Choosing the best radio, amplifier and speaker upgrades for your motorcycle audio system can be tricky. The team of mobile enhancement experts here at BestCarAudio.com has put together this buying guide to help you pick the right products and an expert retailer to help make your wind therapy much more enjoyable. Whether you’re upgrading the existing audio system on a Harley-Davidson or BMW touring bike or want to add a sound system to something more straightforward, we want to help make sure that system sounds great!
Motorcycle Radio Options
There are three reasons you might want to upgrade the radio on an older motorcycle: to add Bluetooth audio streaming, to add support for digital media file playback, or to add preamp outputs to optimize an amplifier’s performance. The options available for radios are very bike-dependent. You can either add an aftermarket radio, or you can’t. With that said, where there’s a will, there’s a way.
For owners of 1998 through 2013 Harley-Davidson touring bikes, Rockford Fosgate and Aquatic AV offer specific radios that will drop directly into the fairing and plug into the factory wiring. Both radios include compatibility with the radio control buttons on the handlebars.
Another option for these bikes, if you can guarantee the bike will never see rain, is to use one of the floating-face radios from Kenwood, Sony, JVC or Alpine. These radios have a single-DIN chassis with an oversized screen that mounts in front of the fairing. The result is similar to the radio designs in new Audi and Mercedes-Benz vehicles. These radios include much larger screens, ranging in size from 8.95 inches up to a massive 11 inches for the new Alpine iLX-F411. The larger displays make it easier to make adjustments while riding. Of course, you’ll want to work with your retailer to ensure that the radio won’t block any gauges or switches.
Similarly, single-DIN marine source units are another option. Unless these models specifically state that they are weather-resistant, they need to be kept dry. While the circuit boards often have a corrosion-resistant coating, the face and electronics still can’t get wet. The benefit of this type of radio is that they usually have a reverse-LCD display that’s easier to see in bright sunlight than their conventional car audio brethren.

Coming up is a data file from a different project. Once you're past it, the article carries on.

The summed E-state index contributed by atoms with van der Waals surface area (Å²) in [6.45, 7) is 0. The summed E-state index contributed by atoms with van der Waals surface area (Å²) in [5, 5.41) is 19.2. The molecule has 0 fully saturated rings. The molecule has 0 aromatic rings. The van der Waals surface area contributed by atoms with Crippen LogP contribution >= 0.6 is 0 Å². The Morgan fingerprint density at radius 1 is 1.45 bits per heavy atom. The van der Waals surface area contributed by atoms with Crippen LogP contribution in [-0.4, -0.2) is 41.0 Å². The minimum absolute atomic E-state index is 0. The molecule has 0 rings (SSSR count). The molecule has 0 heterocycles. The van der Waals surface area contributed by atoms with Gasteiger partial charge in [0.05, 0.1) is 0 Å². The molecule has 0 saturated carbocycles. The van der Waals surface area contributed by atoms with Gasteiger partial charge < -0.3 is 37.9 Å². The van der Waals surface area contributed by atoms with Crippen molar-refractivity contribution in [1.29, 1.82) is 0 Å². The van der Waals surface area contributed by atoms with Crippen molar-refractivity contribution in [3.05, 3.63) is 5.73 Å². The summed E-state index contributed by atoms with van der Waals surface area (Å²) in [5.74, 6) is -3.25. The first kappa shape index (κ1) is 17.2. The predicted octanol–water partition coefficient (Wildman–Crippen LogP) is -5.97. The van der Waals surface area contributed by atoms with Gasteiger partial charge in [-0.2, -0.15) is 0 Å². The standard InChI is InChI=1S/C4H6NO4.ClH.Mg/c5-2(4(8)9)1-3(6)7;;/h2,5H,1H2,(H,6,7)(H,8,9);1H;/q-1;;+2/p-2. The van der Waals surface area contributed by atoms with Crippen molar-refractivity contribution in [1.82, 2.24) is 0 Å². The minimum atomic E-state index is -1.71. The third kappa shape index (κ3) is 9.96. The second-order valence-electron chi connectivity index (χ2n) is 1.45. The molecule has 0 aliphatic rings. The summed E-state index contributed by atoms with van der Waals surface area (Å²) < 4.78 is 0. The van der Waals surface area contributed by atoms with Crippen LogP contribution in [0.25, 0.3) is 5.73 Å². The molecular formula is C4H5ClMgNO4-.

Another popular upgrade for this generation of Harley cruisers is to replace the inner fairing with the Saddle Tramp 95-HDIF upgrade. It has provisions for a double-DIN source unit to make it easier to add technologies like Apple CarPlay and Android Auto. The Sony XAV-AX7000 multimedia receiver is a great solution for this application as Sony has included water-resistant features to the front panel.
Your retailer can usually connect your new radio with control buttons on the handlebars using what’s known as a steering wheel control interface. Companies like Axxess, Scosche, PAC and iDatalink all offer solutions.
Motorcycles like 2014 and newer Harleys, the Yamaha Venture, Honda Goldwing, BMW K1600, Indian Roadmaster or Kawasaki Voyager are all great platforms for audio system upgrades. You aren’t going to be able to change the radio easily on most of these bikes, so your best bet is to work with what you’ve got. One of the best ways to connect a high-power amplifier and new speakers to these radios is to use a digital signal processor like the ARC Audio PSM or the Rockford Fosgate DSR1. Aside from modifying the speaker-level signals coming out of the radio to work with an amplifier, these processors provide your installer with a full suite of tools to optimize the performance of new speakers. Most importantly, these DSP solutions can deal with any equalization built into the radio to ensure that your music will sound great. Some solutions, like the PSM, have options for different presets, so you can have a calibration for hanging out with friends, cruising around town and blasting down the Interstate. You will need to add an amplifier after these processors to power the speakers.
Harley-Davidson Radio Flashing
If you have a 2014 or newer Harley with the Boom!Box radio, then it’s likely that the radio has been configured with an equalization curve intended to maximize the performance of the speakers that came with the bike. Upgrading to new amplifiers and speakers without managing this EQ curve is a recipe for disaster. TechnoResearch offers a radio reprogramming solution that allows your dealer to flash the radio to a calmer response curve. While not flat, radio flashing will help make your audio system sound better and last longer. We recommend adding a DSP to achieve truly smooth frequency response and a realistic listening experience based on the speakers you’ve chosen.
Bluetooth Source Options